The world's 12th largest economy is on track to return to a budget surplus by the 2020-2021 fiscal year, as predicted in June, Australia's Finance Minister Mathias Cormann moved to reassure investors on Monday.
Since coming to power in 2013, the current administration has made significant progress in the face of major global headwinds, the Belgian-born politician told CNBC's "Street Signs."
Australia's budget shortfalls are set to widen over the next four years, according to the government's Mid-Year Economic and Fiscal Outlook released on Monday.
The underlying cash deficit in the current fiscal year ending June 30, 2017, was seen at A$36.5 billion ($26.6 billion), or 2.1 percent of gross domestic product (GDP), below an original prediction of A$37.1 billion (2.2 percent of GDP.)
For the next fiscal year, 2017-18, the deficit is expected at A$28.7 billion (1.6 percent of GDP), higher than the previous figure of A$26.1 billion (1.4 percent of GDP).
In 2018-19, Treasurer Scott Morrison predicted the deficit at A$19.7 billion (1 percent of GDP), versus an earlier estimate of A$15.4 billion (0.8 percent of GDP). For the following year, Morrison saw a A$10 billion deficit (0.5 percent of GDP), versus the earlier A$6 billion figure (0.3 percent of GDP).
"The net effect of the budget improvement measures we've implemented since 2013 amounts to a A$250 billion improvement to the budget bottom-line over the medium term," Cormann noted. "We're conscious that more work needs to be done but we would argue that we're now heading in the right direction. When we came into government, spending as a share of GDP was headed for 26.5 percent but it's now down to 25.2 percent," he continued.
"What saved the government's bacon this year (2016-17) is the fact that they forecasted terms of trade at 14 percent, versus 1 and a quarter perfect in their previous estimate," Nicki Hutley, chief economist at Urbis told CNBC's "Squawk Box Asia."
Essentially, Monday's report is just saying the economy's got worse but luckily, the terms of trade have swung around in the past six months so this year looks better, but over the next four years, we're A$10 billion worse, she summed up.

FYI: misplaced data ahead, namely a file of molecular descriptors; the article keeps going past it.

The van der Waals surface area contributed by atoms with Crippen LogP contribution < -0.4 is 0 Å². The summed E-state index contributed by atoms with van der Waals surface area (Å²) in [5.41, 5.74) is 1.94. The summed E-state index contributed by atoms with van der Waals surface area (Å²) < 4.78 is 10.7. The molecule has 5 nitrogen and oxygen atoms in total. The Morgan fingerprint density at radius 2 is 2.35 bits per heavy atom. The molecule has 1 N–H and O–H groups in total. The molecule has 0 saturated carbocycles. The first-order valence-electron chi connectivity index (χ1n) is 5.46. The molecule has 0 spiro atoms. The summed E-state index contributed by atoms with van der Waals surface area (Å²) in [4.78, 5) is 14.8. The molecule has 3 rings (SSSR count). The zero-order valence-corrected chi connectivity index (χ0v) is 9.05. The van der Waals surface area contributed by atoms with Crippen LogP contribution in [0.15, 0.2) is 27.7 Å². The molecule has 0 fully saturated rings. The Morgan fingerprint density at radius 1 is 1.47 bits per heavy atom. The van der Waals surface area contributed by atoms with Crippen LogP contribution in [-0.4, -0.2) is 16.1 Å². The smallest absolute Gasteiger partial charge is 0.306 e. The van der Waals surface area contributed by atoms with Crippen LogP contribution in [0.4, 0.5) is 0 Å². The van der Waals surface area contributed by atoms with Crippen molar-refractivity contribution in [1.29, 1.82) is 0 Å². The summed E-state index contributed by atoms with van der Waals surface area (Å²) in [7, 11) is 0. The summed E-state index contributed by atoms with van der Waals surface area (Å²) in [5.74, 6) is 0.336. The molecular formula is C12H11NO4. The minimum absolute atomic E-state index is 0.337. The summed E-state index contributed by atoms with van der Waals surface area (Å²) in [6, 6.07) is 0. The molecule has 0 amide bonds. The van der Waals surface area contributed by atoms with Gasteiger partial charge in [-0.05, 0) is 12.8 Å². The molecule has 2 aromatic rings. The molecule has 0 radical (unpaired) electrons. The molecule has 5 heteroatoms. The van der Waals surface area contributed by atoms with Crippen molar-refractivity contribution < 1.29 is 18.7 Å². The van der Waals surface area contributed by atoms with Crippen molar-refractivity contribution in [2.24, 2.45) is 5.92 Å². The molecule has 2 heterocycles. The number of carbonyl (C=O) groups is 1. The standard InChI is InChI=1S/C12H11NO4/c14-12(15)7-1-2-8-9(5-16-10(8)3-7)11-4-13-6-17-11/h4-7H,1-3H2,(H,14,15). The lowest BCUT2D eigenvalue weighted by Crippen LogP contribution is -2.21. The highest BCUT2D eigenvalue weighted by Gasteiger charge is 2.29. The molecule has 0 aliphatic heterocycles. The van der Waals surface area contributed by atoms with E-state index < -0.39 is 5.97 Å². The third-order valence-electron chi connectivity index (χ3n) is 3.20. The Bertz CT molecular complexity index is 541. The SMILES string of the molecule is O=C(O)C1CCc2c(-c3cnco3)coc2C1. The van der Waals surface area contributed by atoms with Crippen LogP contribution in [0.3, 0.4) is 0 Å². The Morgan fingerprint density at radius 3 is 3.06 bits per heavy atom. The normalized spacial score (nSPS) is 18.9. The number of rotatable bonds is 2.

A string of sustained deficits led many to believe that Australia was on the brink of losing its prized 'AAA' sovereign rating after Standard & Poor's (S&P) warned in July that continued deficits would be inconsistent with a 'AAA' rating.
But the risk of a ratings downgrade subsided on Monday after Fitch, Moody's and S&P said the budget update did not immediately impact the country's rating.
Outside of Australia, only a handful of countries boast a 'AAA' grade, including Canada, Denmark, Germany, Hong Kong, Liechtenstein, Luxembourg, Netherlands, Norway, Singapore, Sweden, and Switzerland.
Fitch was the first to react to Monday's numbers, noting that despite the slight fiscal deterioration, Australia's budget outlook was still consistent with a AAA rating, Reuters reported. Moody's also echoed that view, stating that Monday's budget update was in line with a AAA rating, Reuters said.
S&P said Canberra was not in danger of an immediate downgrade, but it did warn that Monday's worsening projections increased the risk of a future downgrade.
"Over the coming months we will continue to monitor the government's willingness and ability to enact new budget savings or revenue measures to reduce fiscal deficits materially over the next few years," the agency said in a statement.
In July, S&P downgraded Australia's outlook to negative from stable, warning that without "the implementation of more forceful fiscal policy decisions, material government budget deficits may persist for several years with little improvement." A month later, Moody's downgraded the outlook of Australia's 'Big Four' banks to negative, pointing out that low interest rates were hurting profit growth.
Indeed, it's simply a matter of time before a downgrade occurs, explained Jonathan Pain, author of investment newsletter The Pain Report.
"Today's update confirms that the economy is weaker than what most economists were expecting," he explained. A key pillar of growth in recent years has been the strong housing sector, but the construction cycle is now slowing so the future does indeed look grim, he added.
Tunrnbull's conservative government must unveil new policy changes in order to prevent a downgrade, Hutley warned. "If we don't do something now, eventually we'll end up in a banana republic," Hutley continued, referring to a term used for countries that depend on exports of a certain resource.